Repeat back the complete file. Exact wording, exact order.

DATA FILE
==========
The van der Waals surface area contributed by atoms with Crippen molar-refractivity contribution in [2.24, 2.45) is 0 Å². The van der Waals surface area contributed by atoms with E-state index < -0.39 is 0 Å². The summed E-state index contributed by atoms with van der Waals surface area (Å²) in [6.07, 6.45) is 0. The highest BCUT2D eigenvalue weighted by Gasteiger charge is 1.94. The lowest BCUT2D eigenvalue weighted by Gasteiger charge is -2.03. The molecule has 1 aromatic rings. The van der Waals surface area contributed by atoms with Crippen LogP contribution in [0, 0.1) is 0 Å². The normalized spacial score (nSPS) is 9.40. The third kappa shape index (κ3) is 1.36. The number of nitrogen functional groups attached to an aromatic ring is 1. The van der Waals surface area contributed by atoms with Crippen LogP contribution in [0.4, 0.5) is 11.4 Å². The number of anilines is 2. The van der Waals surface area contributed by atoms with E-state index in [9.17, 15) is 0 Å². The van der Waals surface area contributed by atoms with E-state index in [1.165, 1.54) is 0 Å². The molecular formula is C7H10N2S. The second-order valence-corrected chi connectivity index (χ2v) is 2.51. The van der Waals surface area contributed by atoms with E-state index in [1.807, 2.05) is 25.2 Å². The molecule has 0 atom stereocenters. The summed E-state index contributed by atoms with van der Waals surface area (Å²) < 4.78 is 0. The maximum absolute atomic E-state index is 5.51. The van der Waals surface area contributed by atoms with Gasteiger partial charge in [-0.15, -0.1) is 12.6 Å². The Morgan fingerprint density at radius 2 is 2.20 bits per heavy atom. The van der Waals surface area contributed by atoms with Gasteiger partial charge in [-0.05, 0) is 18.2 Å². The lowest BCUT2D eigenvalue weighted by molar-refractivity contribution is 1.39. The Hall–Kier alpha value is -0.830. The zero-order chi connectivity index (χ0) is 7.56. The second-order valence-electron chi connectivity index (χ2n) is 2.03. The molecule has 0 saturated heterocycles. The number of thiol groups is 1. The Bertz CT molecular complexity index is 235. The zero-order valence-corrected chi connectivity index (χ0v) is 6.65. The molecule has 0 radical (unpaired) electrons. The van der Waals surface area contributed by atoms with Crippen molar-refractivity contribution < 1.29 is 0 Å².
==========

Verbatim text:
The van der Waals surface area contributed by atoms with Crippen molar-refractivity contribution in [2.24, 2.45) is 0 Å². The van der Waals surface area contributed by atoms with E-state index < -0.39 is 0 Å². The summed E-state index contributed by atoms with van der Waals surface area (Å²) in [6.07, 6.45) is 0. The highest BCUT2D eigenvalue weighted by Gasteiger charge is 1.94. The lowest BCUT2D eigenvalue weighted by Gasteiger charge is -2.03. The molecule has 1 aromatic rings. The van der Waals surface area contributed by atoms with Crippen LogP contribution in [0, 0.1) is 0 Å². The normalized spacial score (nSPS) is 9.40. The third kappa shape index (κ3) is 1.36. The number of nitrogen functional groups attached to an aromatic ring is 1. The van der Waals surface area contributed by atoms with Crippen LogP contribution in [0.4, 0.5) is 11.4 Å². The number of anilines is 2. The van der Waals surface area contributed by atoms with E-state index in [9.17, 15) is 0 Å². The van der Waals surface area contributed by atoms with E-state index in [1.165, 1.54) is 0 Å². The molecular formula is C7H10N2S. The second-order valence-corrected chi connectivity index (χ2v) is 2.51. The van der Waals surface area contributed by atoms with E-state index in [1.807, 2.05) is 25.2 Å². The molecule has 0 atom stereocenters. The summed E-state index contributed by atoms with van der Waals surface area (Å²) < 4.78 is 0. The maximum absolute atomic E-state index is 5.51. The van der Waals surface area contributed by atoms with Gasteiger partial charge in [-0.15, -0.1) is 12.6 Å². The Morgan fingerprint density at radius 2 is 2.20 bits per heavy atom. The van der Waals surface area contributed by atoms with Gasteiger partial charge in [-0.05, 0) is 18.2 Å². The lowest BCUT2D eigenvalue weighted by molar-refractivity contribution is 1.39. The Hall–Kier alpha value is -0.830. The zero-order chi connectivity index (χ0) is 7.56. The second-order valence-electron chi connectivity index (χ2n) is 2.03. The molecule has 0 saturated heterocycles. The number of thiol groups is 1. The Bertz CT molecular complexity index is 235. The zero-order valence-corrected chi connectivity index (χ0v) is 6.65. The molecule has 0 radical (unpaired) electrons. The van der Waals surface area contributed by atoms with Crippen molar-refractivity contribution < 1.29 is 0 Å².